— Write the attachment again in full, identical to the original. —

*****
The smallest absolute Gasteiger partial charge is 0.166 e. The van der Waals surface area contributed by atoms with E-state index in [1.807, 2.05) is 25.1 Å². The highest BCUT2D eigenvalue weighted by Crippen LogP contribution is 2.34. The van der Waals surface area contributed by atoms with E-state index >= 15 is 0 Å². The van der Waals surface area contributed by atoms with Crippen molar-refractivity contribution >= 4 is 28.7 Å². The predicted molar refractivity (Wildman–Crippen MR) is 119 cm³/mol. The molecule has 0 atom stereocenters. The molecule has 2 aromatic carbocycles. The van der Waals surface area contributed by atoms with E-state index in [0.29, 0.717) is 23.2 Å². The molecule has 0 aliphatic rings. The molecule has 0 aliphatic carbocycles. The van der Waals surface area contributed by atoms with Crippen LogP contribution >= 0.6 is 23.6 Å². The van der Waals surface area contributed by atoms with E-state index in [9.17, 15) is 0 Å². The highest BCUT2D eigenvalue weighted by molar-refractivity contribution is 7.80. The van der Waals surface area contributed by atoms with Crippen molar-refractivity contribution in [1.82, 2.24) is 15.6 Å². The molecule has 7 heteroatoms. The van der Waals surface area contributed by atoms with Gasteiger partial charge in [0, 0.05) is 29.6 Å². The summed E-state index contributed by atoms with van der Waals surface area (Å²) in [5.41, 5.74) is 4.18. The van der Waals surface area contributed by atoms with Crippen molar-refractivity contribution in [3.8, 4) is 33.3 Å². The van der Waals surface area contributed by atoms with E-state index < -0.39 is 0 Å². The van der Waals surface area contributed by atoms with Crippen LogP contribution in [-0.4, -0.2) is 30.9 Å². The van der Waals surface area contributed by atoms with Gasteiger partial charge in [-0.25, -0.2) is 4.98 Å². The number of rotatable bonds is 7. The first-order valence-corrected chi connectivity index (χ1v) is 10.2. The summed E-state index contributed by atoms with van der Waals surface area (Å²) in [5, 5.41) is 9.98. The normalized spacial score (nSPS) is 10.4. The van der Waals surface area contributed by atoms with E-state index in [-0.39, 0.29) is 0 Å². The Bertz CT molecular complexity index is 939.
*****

The smallest absolute Gasteiger partial charge is 0.166 e. The van der Waals surface area contributed by atoms with E-state index in [1.807, 2.05) is 25.1 Å². The highest BCUT2D eigenvalue weighted by Crippen LogP contribution is 2.34. The van der Waals surface area contributed by atoms with E-state index >= 15 is 0 Å². The van der Waals surface area contributed by atoms with Crippen molar-refractivity contribution >= 4 is 28.7 Å². The predicted molar refractivity (Wildman–Crippen MR) is 119 cm³/mol. The molecule has 0 atom stereocenters. The molecule has 2 aromatic carbocycles. The van der Waals surface area contributed by atoms with E-state index in [0.29, 0.717) is 23.2 Å². The molecule has 0 aliphatic rings. The molecule has 0 aliphatic carbocycles. The van der Waals surface area contributed by atoms with Crippen LogP contribution >= 0.6 is 23.6 Å². The van der Waals surface area contributed by atoms with E-state index in [9.17, 15) is 0 Å². The highest BCUT2D eigenvalue weighted by molar-refractivity contribution is 7.80. The van der Waals surface area contributed by atoms with Crippen molar-refractivity contribution in [1.82, 2.24) is 15.6 Å². The molecule has 7 heteroatoms. The van der Waals surface area contributed by atoms with Gasteiger partial charge in [0, 0.05) is 29.6 Å². The summed E-state index contributed by atoms with van der Waals surface area (Å²) in [5.41, 5.74) is 4.18. The van der Waals surface area contributed by atoms with Crippen molar-refractivity contribution in [3.8, 4) is 33.3 Å². The van der Waals surface area contributed by atoms with E-state index < -0.39 is 0 Å². The van der Waals surface area contributed by atoms with Crippen LogP contribution in [-0.4, -0.2) is 30.9 Å². The van der Waals surface area contributed by atoms with Gasteiger partial charge in [-0.25, -0.2) is 4.98 Å². The number of rotatable bonds is 7. The first-order valence-corrected chi connectivity index (χ1v) is 10.2. The summed E-state index contributed by atoms with van der Waals surface area (Å²) in [5, 5.41) is 9.98. The normalized spacial score (nSPS) is 10.4. The van der Waals surface area contributed by atoms with E-state index in [-0.39, 0.29) is 0 Å². The Bertz CT molecular complexity index is 939.